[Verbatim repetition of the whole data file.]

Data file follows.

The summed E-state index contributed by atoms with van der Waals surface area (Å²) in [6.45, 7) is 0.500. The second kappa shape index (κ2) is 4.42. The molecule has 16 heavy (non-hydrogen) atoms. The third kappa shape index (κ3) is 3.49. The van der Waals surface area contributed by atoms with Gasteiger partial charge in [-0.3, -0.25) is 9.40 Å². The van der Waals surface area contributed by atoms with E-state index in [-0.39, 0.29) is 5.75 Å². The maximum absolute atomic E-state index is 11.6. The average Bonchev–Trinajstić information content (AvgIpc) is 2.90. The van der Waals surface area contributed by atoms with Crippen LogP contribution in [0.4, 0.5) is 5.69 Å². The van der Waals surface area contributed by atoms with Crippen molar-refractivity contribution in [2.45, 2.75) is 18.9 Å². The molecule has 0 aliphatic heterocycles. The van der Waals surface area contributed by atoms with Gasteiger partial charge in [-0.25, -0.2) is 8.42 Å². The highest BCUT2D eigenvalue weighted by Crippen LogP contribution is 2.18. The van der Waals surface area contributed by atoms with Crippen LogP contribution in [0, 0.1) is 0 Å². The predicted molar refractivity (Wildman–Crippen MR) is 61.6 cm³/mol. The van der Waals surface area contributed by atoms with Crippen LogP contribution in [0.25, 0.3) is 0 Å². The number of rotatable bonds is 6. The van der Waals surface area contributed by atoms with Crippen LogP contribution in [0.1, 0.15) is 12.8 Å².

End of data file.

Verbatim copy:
The summed E-state index contributed by atoms with van der Waals surface area (Å²) in [6.45, 7) is 0.500. The second kappa shape index (κ2) is 4.42. The molecule has 16 heavy (non-hydrogen) atoms. The third kappa shape index (κ3) is 3.49. The van der Waals surface area contributed by atoms with Gasteiger partial charge in [-0.3, -0.25) is 9.40 Å². The van der Waals surface area contributed by atoms with E-state index in [-0.39, 0.29) is 5.75 Å². The maximum absolute atomic E-state index is 11.6. The average Bonchev–Trinajstić information content (AvgIpc) is 2.90. The van der Waals surface area contributed by atoms with Crippen LogP contribution in [0.4, 0.5) is 5.69 Å². The van der Waals surface area contributed by atoms with Crippen molar-refractivity contribution in [2.45, 2.75) is 18.9 Å². The molecule has 0 aliphatic heterocycles. The van der Waals surface area contributed by atoms with Gasteiger partial charge in [-0.25, -0.2) is 8.42 Å². The highest BCUT2D eigenvalue weighted by Crippen LogP contribution is 2.18. The van der Waals surface area contributed by atoms with Crippen LogP contribution in [0, 0.1) is 0 Å². The predicted molar refractivity (Wildman–Crippen MR) is 61.6 cm³/mol. The van der Waals surface area contributed by atoms with Crippen LogP contribution in [0.25, 0.3) is 0 Å². The number of rotatable bonds is 6. The van der Waals surface area contributed by atoms with Crippen LogP contribution in [0.1, 0.15) is 12.8 Å².